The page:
I’m not sure what to make of this! On the one hand, I’ve been around this property pretty much my entire conscious gaming life. I would in no way consider any aspect of sexuality to be part of it; except for some minor references in some shitty novels the WH40K universe is entirely sexless. But the author makes a compelling argument that a confluence of aesthetics makes WH40K fabulously queer. The intentionality of this is left to the reader to decide.
And then there’s the worrying celebration of cartoon fascism baked into the property, which I think is sometimes reflected by its fans. Not always! But I’ve met my share of infantile bodybuilder-gamers who are, essentially, perpetual Space Marine cosplayers and have grown up to become infantile alt-right supporters. I’ll leave analysis of their stunning lack of awareness of the homoerotic (sub?)text to other armchair psychologists.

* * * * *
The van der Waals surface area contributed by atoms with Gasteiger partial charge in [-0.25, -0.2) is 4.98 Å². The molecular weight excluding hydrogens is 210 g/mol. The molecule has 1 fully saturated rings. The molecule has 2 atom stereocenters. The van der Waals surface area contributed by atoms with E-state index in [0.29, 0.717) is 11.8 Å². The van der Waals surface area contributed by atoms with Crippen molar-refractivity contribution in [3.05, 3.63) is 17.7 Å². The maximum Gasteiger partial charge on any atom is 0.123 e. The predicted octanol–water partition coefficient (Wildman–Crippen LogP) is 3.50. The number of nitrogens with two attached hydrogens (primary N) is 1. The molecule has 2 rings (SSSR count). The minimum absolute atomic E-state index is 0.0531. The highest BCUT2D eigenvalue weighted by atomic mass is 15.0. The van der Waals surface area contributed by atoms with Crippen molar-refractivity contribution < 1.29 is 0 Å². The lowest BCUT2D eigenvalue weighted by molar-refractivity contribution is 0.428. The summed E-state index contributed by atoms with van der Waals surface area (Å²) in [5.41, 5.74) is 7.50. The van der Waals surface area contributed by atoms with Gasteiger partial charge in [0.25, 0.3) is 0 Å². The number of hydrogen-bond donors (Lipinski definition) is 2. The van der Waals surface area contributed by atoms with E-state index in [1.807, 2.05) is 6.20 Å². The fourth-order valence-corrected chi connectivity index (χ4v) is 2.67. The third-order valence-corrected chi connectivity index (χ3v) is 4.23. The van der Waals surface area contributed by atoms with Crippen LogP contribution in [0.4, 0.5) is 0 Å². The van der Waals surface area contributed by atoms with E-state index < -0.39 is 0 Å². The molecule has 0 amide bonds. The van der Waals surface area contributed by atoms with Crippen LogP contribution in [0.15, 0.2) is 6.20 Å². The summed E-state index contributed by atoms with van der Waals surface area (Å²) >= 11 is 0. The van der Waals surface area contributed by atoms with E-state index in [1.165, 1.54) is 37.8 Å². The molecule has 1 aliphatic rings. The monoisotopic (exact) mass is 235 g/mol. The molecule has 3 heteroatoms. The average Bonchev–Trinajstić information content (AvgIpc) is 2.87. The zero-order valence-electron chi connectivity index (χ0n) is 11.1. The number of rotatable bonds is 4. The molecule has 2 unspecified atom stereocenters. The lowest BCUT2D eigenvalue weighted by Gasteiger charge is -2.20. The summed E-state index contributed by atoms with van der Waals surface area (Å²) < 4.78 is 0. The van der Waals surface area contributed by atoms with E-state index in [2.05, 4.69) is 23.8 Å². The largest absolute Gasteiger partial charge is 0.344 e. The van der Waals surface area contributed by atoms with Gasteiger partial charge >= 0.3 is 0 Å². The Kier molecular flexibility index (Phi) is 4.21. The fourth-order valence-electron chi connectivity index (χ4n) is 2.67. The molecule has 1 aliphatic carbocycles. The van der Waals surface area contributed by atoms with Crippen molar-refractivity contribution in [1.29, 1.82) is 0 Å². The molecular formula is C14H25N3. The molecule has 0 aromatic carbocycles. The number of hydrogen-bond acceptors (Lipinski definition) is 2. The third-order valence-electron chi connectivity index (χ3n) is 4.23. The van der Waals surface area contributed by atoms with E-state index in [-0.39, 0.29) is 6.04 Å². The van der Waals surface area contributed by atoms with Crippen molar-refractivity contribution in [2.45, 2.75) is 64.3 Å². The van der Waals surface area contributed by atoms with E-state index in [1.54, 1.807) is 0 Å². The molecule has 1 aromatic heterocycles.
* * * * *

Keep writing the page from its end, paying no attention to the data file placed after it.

Shit gets so weird when adults project adult values onto properties for children (created by adults). The central creators of the 40K universe might actually be cryptofascists! Or they may just be perpetual man-children tapping into the same power fantasy palette as their man-child cryptofascist fans.
Anyway, these aren’t even the points really brought up in the article. I think there’s a call for gamers with progressive/queer values to express their engagement with these properties on their own terms. I can totally get behind that.